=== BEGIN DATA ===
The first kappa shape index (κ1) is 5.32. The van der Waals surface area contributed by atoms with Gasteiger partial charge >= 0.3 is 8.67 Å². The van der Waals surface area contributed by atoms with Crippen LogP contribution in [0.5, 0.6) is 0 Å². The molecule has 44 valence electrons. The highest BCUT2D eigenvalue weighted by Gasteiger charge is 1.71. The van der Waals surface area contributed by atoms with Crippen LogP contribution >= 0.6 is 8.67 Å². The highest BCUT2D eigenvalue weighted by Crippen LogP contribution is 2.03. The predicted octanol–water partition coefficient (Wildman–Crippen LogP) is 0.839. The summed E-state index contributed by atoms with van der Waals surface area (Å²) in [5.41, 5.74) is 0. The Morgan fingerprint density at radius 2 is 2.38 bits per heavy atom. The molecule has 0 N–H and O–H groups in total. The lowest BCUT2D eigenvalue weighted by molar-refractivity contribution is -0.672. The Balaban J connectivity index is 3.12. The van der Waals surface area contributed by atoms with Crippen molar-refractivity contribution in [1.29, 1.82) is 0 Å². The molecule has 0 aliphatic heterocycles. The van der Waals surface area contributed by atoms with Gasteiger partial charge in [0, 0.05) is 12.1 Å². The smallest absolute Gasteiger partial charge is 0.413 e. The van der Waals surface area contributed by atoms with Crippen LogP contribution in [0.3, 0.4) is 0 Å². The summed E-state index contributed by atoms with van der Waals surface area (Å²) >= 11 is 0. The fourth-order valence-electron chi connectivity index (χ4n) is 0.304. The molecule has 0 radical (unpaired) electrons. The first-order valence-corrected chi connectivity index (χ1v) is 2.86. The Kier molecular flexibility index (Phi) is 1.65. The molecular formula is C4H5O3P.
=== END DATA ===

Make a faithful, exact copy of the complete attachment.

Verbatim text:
The first kappa shape index (κ1) is 5.32. The van der Waals surface area contributed by atoms with Gasteiger partial charge >= 0.3 is 8.67 Å². The van der Waals surface area contributed by atoms with Crippen LogP contribution in [0.5, 0.6) is 0 Å². The molecule has 44 valence electrons. The highest BCUT2D eigenvalue weighted by Gasteiger charge is 1.71. The van der Waals surface area contributed by atoms with Crippen LogP contribution >= 0.6 is 8.67 Å². The highest BCUT2D eigenvalue weighted by Crippen LogP contribution is 2.03. The predicted octanol–water partition coefficient (Wildman–Crippen LogP) is 0.839. The summed E-state index contributed by atoms with van der Waals surface area (Å²) in [5.41, 5.74) is 0. The Morgan fingerprint density at radius 2 is 2.38 bits per heavy atom. The molecule has 0 N–H and O–H groups in total. The lowest BCUT2D eigenvalue weighted by molar-refractivity contribution is -0.672. The Balaban J connectivity index is 3.12. The van der Waals surface area contributed by atoms with Crippen molar-refractivity contribution in [1.29, 1.82) is 0 Å². The molecule has 0 aliphatic heterocycles. The van der Waals surface area contributed by atoms with Gasteiger partial charge in [0, 0.05) is 12.1 Å². The smallest absolute Gasteiger partial charge is 0.413 e. The van der Waals surface area contributed by atoms with Crippen LogP contribution in [0.3, 0.4) is 0 Å². The summed E-state index contributed by atoms with van der Waals surface area (Å²) >= 11 is 0. The fourth-order valence-electron chi connectivity index (χ4n) is 0.304. The molecule has 0 radical (unpaired) electrons. The first-order valence-corrected chi connectivity index (χ1v) is 2.86. The Kier molecular flexibility index (Phi) is 1.65. The molecular formula is C4H5O3P.